How low have expectations for Boyd Gaming sunk when the CEO can claim on the latest earnings conference call that “This was a solid quarter for our operations” and “Growth resumed in our Nevada business, as our Las Vegas Locals and Downtown Las Vegas operations both achieved positive (cash flow) comparisons.”. Really??? Revenue increased by 1% in both segments and the company posted a loss again. Shareholders need to demand something more aggressive from Boyd Gaming. The core problem is the Boyd family controls about 30 percent of the company’s stock, and the family doesn’t seem willing to do anything radical to shake this company out of its slump.
What about conversion into a Real Estate Investment Trust (REIT)? Boyd’s CEO has told investors last week that the company will study the possibility of spinning off real estate into a REIT, but that the process seems long and complicated, and the company won’t provide shareholders with updates until the internal study is completed. Management cites the capital structure (i.e. high debt levels) as one reason why REIT conversion might not be possible. Well, why doesn’t Boyd clean up its balance sheet and then grow from a position of strength? Borgata is a large part of Boyd’s revenues, and is doing better than the Atlantic City market as a whole. Now that MGM has re-obtained a gaming license, now is a good time to sell Boyd’s 50% share of Borgata to MGM. Boyd can use the cash to shore up its balance sheet.
What about the mid-western/Peninsula properties, can they be traded to GLPI, and Boyd can take back shares in return? This would shore up Boyd’s balance sheet as well. The nice thing about writing a blog about gambling is I can throw out wild and crazy ideas.
Freehold and Prairie Sky are both royalty trusts that are traded on the TSX. While both have similar structures and histories, they have exposure to different energy and different leverage, which should cause investors to be careful which one they choose and why. Freehold has more exposure to crude oil than Prairie Sky. Each has a fairly balanced mix though. Freehold’s revenues come from 34% natural gas and 66% oil and liquids. Prairie Sky gets 45% from natural gas and 55% of its revenues from oil.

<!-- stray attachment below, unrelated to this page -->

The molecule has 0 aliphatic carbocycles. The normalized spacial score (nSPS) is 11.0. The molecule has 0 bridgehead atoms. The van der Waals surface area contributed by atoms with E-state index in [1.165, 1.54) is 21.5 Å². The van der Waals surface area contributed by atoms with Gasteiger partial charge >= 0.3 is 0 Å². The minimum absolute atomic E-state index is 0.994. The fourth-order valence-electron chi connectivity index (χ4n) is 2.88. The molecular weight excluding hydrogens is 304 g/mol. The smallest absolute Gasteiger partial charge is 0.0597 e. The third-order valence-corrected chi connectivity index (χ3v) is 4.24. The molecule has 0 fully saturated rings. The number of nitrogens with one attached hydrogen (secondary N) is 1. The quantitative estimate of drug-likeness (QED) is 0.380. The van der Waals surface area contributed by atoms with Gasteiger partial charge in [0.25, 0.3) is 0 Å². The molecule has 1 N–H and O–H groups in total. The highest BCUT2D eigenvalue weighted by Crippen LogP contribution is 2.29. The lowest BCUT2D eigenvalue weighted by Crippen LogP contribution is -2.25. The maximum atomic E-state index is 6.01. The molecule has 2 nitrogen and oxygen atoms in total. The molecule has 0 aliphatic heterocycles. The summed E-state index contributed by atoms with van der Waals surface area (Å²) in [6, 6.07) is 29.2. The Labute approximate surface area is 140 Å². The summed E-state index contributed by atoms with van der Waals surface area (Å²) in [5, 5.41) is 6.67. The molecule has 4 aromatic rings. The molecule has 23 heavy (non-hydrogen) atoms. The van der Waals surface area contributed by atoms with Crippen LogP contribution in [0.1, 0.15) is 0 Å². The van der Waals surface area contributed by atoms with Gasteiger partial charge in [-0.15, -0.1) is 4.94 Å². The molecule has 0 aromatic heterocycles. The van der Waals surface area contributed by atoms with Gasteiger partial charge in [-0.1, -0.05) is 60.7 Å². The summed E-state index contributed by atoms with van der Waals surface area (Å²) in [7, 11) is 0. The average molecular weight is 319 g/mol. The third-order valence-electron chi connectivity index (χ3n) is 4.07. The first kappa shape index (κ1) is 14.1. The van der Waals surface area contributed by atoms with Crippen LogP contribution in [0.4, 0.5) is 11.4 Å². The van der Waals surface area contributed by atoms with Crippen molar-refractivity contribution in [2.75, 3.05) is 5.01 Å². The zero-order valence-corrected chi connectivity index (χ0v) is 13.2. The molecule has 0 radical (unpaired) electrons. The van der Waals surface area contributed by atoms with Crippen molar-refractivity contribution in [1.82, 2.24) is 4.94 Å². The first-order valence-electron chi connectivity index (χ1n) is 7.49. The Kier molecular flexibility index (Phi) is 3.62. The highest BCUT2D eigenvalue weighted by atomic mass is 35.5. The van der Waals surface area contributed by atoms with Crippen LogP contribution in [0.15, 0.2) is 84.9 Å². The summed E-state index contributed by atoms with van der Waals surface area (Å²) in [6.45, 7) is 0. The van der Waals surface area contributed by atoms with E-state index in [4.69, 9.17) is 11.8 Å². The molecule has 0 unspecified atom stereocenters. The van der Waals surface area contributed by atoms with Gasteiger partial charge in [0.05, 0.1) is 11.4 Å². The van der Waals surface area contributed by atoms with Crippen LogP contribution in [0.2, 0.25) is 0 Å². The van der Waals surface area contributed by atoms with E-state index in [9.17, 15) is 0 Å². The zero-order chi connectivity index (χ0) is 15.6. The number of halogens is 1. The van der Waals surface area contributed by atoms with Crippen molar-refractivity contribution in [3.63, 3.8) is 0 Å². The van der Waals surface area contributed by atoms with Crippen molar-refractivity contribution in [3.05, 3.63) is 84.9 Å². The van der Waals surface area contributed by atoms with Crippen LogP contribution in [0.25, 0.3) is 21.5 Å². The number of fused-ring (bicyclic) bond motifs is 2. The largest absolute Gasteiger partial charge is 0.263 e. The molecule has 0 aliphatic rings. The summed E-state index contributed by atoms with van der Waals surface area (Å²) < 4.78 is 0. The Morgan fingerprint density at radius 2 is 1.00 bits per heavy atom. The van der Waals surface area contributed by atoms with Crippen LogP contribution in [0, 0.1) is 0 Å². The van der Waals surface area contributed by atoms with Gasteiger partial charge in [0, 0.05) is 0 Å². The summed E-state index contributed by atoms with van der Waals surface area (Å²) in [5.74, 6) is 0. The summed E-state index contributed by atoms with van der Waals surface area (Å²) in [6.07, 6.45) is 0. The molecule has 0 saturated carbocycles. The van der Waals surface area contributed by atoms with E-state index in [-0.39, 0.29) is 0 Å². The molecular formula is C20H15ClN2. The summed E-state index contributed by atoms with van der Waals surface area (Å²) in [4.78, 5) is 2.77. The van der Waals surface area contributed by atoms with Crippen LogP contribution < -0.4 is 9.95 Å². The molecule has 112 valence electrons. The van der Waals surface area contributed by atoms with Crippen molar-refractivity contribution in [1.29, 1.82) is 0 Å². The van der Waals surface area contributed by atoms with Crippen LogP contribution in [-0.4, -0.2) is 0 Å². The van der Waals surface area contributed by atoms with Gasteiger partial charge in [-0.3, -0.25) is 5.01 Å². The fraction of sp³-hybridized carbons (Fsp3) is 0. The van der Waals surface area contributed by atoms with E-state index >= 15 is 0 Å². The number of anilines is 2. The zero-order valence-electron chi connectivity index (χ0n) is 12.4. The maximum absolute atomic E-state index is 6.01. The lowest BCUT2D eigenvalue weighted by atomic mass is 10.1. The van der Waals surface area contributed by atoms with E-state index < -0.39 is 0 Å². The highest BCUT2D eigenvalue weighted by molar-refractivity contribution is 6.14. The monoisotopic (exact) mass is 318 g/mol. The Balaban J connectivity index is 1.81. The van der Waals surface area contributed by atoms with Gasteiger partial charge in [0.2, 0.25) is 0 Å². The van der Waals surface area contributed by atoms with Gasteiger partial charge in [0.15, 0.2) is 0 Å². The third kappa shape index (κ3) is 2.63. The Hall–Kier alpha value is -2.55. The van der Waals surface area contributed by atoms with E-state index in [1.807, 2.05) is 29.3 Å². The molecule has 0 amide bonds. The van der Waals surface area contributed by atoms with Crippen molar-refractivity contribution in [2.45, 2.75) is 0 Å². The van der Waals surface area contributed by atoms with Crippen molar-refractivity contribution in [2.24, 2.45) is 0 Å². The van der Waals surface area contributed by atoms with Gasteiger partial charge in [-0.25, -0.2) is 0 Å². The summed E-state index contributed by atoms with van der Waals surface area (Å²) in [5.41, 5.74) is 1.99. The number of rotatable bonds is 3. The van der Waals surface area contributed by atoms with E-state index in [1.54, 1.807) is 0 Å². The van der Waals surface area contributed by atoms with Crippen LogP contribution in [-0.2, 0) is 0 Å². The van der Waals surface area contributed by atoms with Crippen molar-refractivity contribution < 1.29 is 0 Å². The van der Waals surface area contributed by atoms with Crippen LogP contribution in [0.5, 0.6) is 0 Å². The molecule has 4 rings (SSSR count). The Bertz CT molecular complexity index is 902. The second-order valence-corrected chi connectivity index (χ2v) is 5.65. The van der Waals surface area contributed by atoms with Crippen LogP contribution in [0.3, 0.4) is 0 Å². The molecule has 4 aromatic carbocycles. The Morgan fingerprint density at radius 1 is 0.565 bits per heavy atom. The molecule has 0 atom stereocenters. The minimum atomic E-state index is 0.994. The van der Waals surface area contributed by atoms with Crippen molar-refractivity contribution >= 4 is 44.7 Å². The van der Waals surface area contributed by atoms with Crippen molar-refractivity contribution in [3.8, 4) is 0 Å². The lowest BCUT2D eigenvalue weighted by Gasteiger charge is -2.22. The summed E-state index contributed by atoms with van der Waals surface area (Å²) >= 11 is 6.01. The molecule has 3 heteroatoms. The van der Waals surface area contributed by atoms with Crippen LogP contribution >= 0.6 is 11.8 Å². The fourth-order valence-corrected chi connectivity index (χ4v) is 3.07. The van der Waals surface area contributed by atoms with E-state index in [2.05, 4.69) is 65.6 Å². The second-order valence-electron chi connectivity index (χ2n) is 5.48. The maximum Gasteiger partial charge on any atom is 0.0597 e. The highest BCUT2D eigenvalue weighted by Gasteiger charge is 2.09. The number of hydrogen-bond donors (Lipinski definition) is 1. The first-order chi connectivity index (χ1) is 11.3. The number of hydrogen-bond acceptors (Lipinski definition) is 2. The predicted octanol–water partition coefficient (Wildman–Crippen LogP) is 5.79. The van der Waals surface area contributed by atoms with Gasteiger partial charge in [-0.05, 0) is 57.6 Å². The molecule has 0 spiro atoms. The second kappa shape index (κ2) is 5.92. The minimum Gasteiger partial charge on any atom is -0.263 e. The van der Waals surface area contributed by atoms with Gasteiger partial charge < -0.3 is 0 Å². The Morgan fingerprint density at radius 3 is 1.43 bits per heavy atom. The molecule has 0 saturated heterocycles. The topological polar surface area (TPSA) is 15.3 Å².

The biggest difference between Freehold & Prairie Sky is their balance sheets. Although Prairie Sky has a bigger market cap, Freehold is more leveraged with an LTV of 23% compared to Prairie Sky which has no debt. This difference shows up in their relative distribution yields. Freehold currently pays out a distribution yield of 7.75% whereas Prairie Sky has a distribution yield of 3.83%.
Prairie Sky’s balance sheet won’t be impacted by rising interest rates, and their unit price will also be less sensitive to rising rates. Since Freehold has some debt on its balance sheet and it has a high distribution yield, it will be more sensitive to rising interest rates. Investors should take these factors into consideration when deciding to add either of these trusts to their portfolio. Freehold is probably riskier but carries a higher yield and could be more sensitive to rising interest rates. But investors should also consider the relatively low cost of debt in this low interest rate environment and Freehold is better positioned to take advantage of this cheap financing. Investors should also be cautious of the additional competition for royalty lands. With more players in the market looking for deals, overall royalty yields could also be under pressure, offering investors lower returns.
Investors have been very enthusiastic about PrairieSky and other energy royalties lately. After its IPO, PriarieSky has rallied to a high multiple. But investors should be cautious and should not expect much organic (top line) growth, unless the price for oil & gas climbs significantly. PrairieSky probably has some extra room to grow since its balance sheet carries almost no debt.